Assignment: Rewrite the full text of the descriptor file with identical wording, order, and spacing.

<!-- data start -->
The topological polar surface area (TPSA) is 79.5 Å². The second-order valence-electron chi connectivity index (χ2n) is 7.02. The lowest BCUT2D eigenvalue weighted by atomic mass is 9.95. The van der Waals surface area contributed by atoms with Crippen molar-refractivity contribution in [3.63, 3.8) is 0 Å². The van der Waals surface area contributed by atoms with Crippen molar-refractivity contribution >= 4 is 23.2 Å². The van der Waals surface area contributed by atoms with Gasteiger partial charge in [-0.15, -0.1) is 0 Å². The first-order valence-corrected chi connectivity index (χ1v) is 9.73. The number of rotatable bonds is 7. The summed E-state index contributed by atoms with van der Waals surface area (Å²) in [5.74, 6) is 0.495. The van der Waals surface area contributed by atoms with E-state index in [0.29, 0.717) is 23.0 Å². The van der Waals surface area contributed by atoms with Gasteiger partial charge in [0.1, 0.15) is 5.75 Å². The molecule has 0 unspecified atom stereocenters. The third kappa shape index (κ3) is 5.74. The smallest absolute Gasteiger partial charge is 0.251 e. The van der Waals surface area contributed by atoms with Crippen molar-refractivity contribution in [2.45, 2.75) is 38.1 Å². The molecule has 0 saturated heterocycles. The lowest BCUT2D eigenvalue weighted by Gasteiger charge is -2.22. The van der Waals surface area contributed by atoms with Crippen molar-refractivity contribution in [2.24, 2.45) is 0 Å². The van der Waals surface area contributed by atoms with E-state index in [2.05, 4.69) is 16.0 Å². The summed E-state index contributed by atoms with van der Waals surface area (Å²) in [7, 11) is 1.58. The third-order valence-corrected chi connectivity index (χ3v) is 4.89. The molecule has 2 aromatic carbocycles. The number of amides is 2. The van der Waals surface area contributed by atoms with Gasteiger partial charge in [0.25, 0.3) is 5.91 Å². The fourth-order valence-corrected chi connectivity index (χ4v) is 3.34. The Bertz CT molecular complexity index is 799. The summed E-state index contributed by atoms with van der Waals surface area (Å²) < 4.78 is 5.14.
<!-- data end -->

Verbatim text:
The topological polar surface area (TPSA) is 79.5 Å². The second-order valence-electron chi connectivity index (χ2n) is 7.02. The lowest BCUT2D eigenvalue weighted by atomic mass is 9.95. The van der Waals surface area contributed by atoms with Crippen molar-refractivity contribution in [3.63, 3.8) is 0 Å². The van der Waals surface area contributed by atoms with Crippen molar-refractivity contribution >= 4 is 23.2 Å². The van der Waals surface area contributed by atoms with Gasteiger partial charge in [-0.15, -0.1) is 0 Å². The first-order valence-corrected chi connectivity index (χ1v) is 9.73. The number of rotatable bonds is 7. The summed E-state index contributed by atoms with van der Waals surface area (Å²) in [5.74, 6) is 0.495. The van der Waals surface area contributed by atoms with E-state index in [0.29, 0.717) is 23.0 Å². The van der Waals surface area contributed by atoms with Gasteiger partial charge in [0.1, 0.15) is 5.75 Å². The molecule has 0 unspecified atom stereocenters. The third kappa shape index (κ3) is 5.74. The smallest absolute Gasteiger partial charge is 0.251 e. The van der Waals surface area contributed by atoms with Crippen molar-refractivity contribution in [2.45, 2.75) is 38.1 Å². The molecule has 0 saturated heterocycles. The lowest BCUT2D eigenvalue weighted by Gasteiger charge is -2.22. The van der Waals surface area contributed by atoms with Crippen molar-refractivity contribution in [2.24, 2.45) is 0 Å². The van der Waals surface area contributed by atoms with E-state index in [2.05, 4.69) is 16.0 Å². The summed E-state index contributed by atoms with van der Waals surface area (Å²) in [7, 11) is 1.58. The third-order valence-corrected chi connectivity index (χ3v) is 4.89. The molecule has 2 aromatic carbocycles. The number of amides is 2. The van der Waals surface area contributed by atoms with Gasteiger partial charge in [0.25, 0.3) is 5.91 Å². The fourth-order valence-corrected chi connectivity index (χ4v) is 3.34. The Bertz CT molecular complexity index is 799. The summed E-state index contributed by atoms with van der Waals surface area (Å²) < 4.78 is 5.14.